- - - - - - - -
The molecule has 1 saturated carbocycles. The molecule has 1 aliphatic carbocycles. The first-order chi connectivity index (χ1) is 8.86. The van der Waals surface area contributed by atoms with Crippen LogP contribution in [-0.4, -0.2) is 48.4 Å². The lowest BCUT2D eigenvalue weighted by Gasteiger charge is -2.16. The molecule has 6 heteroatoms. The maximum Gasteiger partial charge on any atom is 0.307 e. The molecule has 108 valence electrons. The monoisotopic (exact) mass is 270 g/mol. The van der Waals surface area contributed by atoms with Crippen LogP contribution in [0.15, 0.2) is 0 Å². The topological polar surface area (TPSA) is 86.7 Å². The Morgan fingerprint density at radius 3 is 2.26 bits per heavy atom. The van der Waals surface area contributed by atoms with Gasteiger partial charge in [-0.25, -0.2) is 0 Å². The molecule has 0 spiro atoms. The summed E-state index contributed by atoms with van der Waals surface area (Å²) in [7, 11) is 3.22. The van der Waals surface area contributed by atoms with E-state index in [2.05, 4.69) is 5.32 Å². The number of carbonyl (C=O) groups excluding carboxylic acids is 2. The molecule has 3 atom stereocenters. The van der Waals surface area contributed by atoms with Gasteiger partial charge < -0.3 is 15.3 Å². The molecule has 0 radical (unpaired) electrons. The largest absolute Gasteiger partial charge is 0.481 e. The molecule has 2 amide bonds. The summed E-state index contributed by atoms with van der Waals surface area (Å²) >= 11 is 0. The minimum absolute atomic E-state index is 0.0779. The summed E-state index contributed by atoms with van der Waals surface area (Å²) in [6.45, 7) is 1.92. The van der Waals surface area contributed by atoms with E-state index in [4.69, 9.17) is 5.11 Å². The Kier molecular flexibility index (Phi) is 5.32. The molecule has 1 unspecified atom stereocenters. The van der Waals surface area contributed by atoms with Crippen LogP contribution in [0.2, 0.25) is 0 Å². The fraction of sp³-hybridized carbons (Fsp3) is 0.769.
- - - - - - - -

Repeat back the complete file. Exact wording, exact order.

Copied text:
The molecule has 1 saturated carbocycles. The molecule has 1 aliphatic carbocycles. The first-order chi connectivity index (χ1) is 8.86. The van der Waals surface area contributed by atoms with Crippen LogP contribution in [-0.4, -0.2) is 48.4 Å². The lowest BCUT2D eigenvalue weighted by Gasteiger charge is -2.16. The molecule has 6 heteroatoms. The maximum Gasteiger partial charge on any atom is 0.307 e. The molecule has 108 valence electrons. The monoisotopic (exact) mass is 270 g/mol. The van der Waals surface area contributed by atoms with Crippen LogP contribution in [0.15, 0.2) is 0 Å². The topological polar surface area (TPSA) is 86.7 Å². The Morgan fingerprint density at radius 3 is 2.26 bits per heavy atom. The van der Waals surface area contributed by atoms with Gasteiger partial charge in [-0.25, -0.2) is 0 Å². The molecule has 0 spiro atoms. The summed E-state index contributed by atoms with van der Waals surface area (Å²) in [7, 11) is 3.22. The van der Waals surface area contributed by atoms with E-state index in [2.05, 4.69) is 5.32 Å². The number of carbonyl (C=O) groups excluding carboxylic acids is 2. The molecule has 3 atom stereocenters. The van der Waals surface area contributed by atoms with Gasteiger partial charge < -0.3 is 15.3 Å². The molecule has 0 radical (unpaired) electrons. The largest absolute Gasteiger partial charge is 0.481 e. The molecule has 2 amide bonds. The summed E-state index contributed by atoms with van der Waals surface area (Å²) >= 11 is 0. The minimum absolute atomic E-state index is 0.0779. The summed E-state index contributed by atoms with van der Waals surface area (Å²) in [6.45, 7) is 1.92. The van der Waals surface area contributed by atoms with E-state index in [4.69, 9.17) is 5.11 Å². The Kier molecular flexibility index (Phi) is 5.32. The molecule has 1 unspecified atom stereocenters. The van der Waals surface area contributed by atoms with Crippen LogP contribution in [0.2, 0.25) is 0 Å². The fraction of sp³-hybridized carbons (Fsp3) is 0.769.